The Miracle at Shelter Island

A Tale of Disrespect for Human Life &

Contempt for the Constitution.

 Business as Usual for the LVMPD

Clark County Sheriff Doug Gillespie and his Las Vegas Metropolitan Police Department would rather forget about 2011’s first officer involved shooting. In fact, Metro tried its best to make sure the public never found out about it at all. While hoping that a shooting not resulting in fatalities or injuries would go unnoticed by the public and the media,  Metro simply ignored long-standing policy and didn’t release details on the incident at all. For nearly three weeks, it seemed as if their plan might work.

Leonard Greer shows how his hands were positioned when shot at by officer

Leonard Greer shows how his hands were positioned when shot at by officer

No matter how hard they tried,  they couldn’t keep the public from finding out that to Sgt. Darrin Densley, being black was synonymous with being a criminal. Just because no one was injured in the shooting doesn’t mean Densley’s racist, aggressive and unconstitutional actions aren’t worth examining. Actually it is because no one died, that makes the evening of January 12, 2011 worth a closer look. How Metro handled this officer’s mistake speaks volumes about the mindset present within the department.

Greer said he first noticed Densely as one of four Metro officers gathered in the courtyard of Greers apartment complex on Swenson. Greer said he paid the officers no attention. After all, he wasn’t breaking any laws, just walking to his car with his girlfriend, Edna Williams, and her two cousins. The four were all in Greer’s Oldsmobile Bravada and he had just put his key in the ignition when he saw Densley standing near the windshield with a gun pointed at him. The officer ordered Greer out of his vehicle. Greer refused.

“I said, ‘No, I’d done nothing wrong,’ and that I lived there,” he told reporters. By law, officers may only demand citizens comply with such demands if certain criteria had been met. This criteria, set forth in Terry v. Ohio, mandates officers must have a reasonable, articulable suspicion that someone is engaged in or about to engage in a crime in order to detain a person. Densley’s next request cast serious doubt as to whether or not he had such suspicion. The officer demanded some proof that Greer was a resident of the complex. Since no one had accused Greer of trespassing, this request doesn’t make any sense under the Terry decision.

Greer was simply paying his rent when approached the officer who eventually shot at him.

Greer was simply paying his rent when approached the officer who eventually shot at him.

Luckily, Greer has paid his rent a short time before the confrontation and still had his receipt in his pocket. With his left hand on the steering wheel, he used his right hand to pull it out of his pocket. He then put his right hand, clutching the receipt, back on the steering wheel.

That’s when Densley fired, Greer said. The bullet fired from Densley’s handgun should have pierced the driver’s side window of his car and ended up in Greer’s body. Instead it glanced off the window and fell down into the driver’s door of Greer’s sport utility vehicle.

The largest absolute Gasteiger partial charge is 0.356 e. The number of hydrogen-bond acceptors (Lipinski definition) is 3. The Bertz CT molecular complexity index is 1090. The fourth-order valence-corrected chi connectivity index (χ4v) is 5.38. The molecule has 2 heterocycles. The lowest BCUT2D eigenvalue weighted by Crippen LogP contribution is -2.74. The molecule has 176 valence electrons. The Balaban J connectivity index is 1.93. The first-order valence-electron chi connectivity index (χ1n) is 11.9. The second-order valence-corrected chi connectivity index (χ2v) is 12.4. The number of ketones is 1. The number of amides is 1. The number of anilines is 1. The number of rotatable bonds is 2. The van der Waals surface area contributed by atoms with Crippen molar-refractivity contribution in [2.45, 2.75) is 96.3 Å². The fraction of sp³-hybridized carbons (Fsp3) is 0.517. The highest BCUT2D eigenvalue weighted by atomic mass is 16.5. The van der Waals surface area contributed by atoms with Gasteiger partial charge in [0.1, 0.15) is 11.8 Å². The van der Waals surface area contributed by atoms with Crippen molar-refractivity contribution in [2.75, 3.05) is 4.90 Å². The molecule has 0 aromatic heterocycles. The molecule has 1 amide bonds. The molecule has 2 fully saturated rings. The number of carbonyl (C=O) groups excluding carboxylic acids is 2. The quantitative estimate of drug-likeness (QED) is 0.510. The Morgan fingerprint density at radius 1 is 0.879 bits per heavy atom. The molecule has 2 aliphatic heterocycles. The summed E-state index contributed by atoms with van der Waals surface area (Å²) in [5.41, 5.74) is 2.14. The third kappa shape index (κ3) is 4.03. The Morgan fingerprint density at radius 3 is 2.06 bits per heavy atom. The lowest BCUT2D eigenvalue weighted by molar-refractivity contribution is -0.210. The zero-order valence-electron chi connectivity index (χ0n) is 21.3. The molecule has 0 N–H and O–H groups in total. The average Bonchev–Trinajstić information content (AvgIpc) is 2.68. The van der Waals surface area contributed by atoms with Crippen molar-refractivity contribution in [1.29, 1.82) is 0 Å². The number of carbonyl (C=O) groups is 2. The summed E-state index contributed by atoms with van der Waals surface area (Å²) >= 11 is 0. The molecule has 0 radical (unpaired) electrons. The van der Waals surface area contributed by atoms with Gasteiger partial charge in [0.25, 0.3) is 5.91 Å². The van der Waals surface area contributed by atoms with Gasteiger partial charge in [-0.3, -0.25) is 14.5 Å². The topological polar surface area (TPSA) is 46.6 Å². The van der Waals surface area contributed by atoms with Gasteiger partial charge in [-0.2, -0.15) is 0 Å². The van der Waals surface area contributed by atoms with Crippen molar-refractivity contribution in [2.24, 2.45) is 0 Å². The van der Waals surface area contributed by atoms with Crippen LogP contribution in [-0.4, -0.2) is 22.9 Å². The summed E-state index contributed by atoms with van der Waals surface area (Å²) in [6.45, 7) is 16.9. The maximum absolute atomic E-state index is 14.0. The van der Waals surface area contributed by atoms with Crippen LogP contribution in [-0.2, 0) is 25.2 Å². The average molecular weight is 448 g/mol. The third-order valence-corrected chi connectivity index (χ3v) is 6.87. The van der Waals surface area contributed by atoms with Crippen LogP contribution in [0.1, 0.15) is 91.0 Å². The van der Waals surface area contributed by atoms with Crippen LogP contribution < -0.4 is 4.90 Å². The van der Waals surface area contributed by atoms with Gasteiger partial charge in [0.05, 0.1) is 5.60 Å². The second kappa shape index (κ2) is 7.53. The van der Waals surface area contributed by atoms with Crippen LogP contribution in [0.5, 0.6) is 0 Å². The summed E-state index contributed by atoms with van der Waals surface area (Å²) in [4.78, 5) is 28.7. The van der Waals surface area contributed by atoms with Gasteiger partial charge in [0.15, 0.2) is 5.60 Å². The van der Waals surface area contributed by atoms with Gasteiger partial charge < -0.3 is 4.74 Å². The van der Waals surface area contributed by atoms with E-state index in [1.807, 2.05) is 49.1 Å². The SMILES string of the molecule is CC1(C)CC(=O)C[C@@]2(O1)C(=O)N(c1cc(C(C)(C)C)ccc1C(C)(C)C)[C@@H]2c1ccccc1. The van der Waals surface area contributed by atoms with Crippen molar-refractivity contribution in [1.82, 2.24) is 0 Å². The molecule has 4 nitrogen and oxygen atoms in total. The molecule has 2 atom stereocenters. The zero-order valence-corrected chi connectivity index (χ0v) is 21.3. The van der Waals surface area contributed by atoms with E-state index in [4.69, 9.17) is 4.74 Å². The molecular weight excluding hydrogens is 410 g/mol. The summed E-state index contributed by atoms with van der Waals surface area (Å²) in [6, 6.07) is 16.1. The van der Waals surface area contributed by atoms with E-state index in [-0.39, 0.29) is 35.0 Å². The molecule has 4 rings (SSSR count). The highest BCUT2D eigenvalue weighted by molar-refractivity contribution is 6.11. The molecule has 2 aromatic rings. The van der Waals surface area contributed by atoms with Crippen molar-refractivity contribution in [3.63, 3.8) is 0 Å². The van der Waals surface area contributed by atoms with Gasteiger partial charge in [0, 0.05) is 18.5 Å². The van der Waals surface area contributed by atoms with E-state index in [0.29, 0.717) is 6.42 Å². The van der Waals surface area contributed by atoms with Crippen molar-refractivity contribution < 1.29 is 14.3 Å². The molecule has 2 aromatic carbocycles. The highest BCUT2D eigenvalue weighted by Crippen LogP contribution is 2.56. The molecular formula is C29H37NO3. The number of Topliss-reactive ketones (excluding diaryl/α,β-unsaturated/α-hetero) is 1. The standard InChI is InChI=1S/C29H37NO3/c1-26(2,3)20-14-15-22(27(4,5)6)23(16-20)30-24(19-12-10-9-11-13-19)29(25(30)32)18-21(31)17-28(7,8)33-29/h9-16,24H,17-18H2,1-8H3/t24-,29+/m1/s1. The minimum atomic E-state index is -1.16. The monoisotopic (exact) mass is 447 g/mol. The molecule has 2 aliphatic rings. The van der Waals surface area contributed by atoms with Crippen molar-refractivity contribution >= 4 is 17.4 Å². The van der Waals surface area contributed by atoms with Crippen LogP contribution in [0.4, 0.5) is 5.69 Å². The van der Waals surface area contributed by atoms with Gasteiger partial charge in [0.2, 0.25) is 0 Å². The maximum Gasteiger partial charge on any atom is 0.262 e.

At this point Greer had not acted in an aggressive manner and all the occupants of the vehicle had their hands in the air, as neighbor Paul DePrizio witnessed. While Greer was owed a major apology from the officer, what happened after he was almost killed by Densley’s reckless, unconstitutional behavior is even more vile and should be remembered whenever Metro offers up their unsubstantiated version of events surrounding future shootings.

Rather than bite the bullet and accept blame for Sgt. Densley’s actions, Metro converged down on Greer with a fury. Greer, who had broken no laws, had already been illegally detained at gunpoint and nearly shot was immediately treated, not as the victim he was, but as a suspect. Metro thoroughly searched his vehicle, and when that produced nothing to justify an officer opening fire on him, they conducted a search of his home as well. That’s right, after illegally detaining a law-abiding citizen, demanding he provide proof of his residence, and then almost killing him, Metro felt the most appropriate course of action wasn’t to apologize profusely, it was to search his home. Why? Well they were desperate to find something they could pin on Greer. Finding a gun would have been optimal, but they would have settled for any evidence of a crime.

One can only imagine what Metro’s story would have become had Greer been fatally shot while unarmed if they had found a firearm locked safely away in his home. Would it have found its way into the vehicle? We would  hope not, but Metro’s actions here are more than suspicious and raise significant doubt.

Searches of Greer’s vehicle and home turned up nothing, so you would think that  after being unlawfully detained, shot at, and his Fourth Amendment rights violated,  Greer would have received an apology? Not quite. Instead, he received a misdemeanor citation for obstructing a police officer. That charge was quickly dismissed by the courts.

Sgt. Densley

Sgt. Darrin Densely, a 22-year police veteran, was placed in paid administrative leave following the shooting. The Use of Force Board found him justified in firing at the unarmed Greer in the course of a never-explained “police activity,”  and he returned to active duty.  According to Transparent Nevada, taxpayers paid Densely $177,002.20 in total compensation in 2012.

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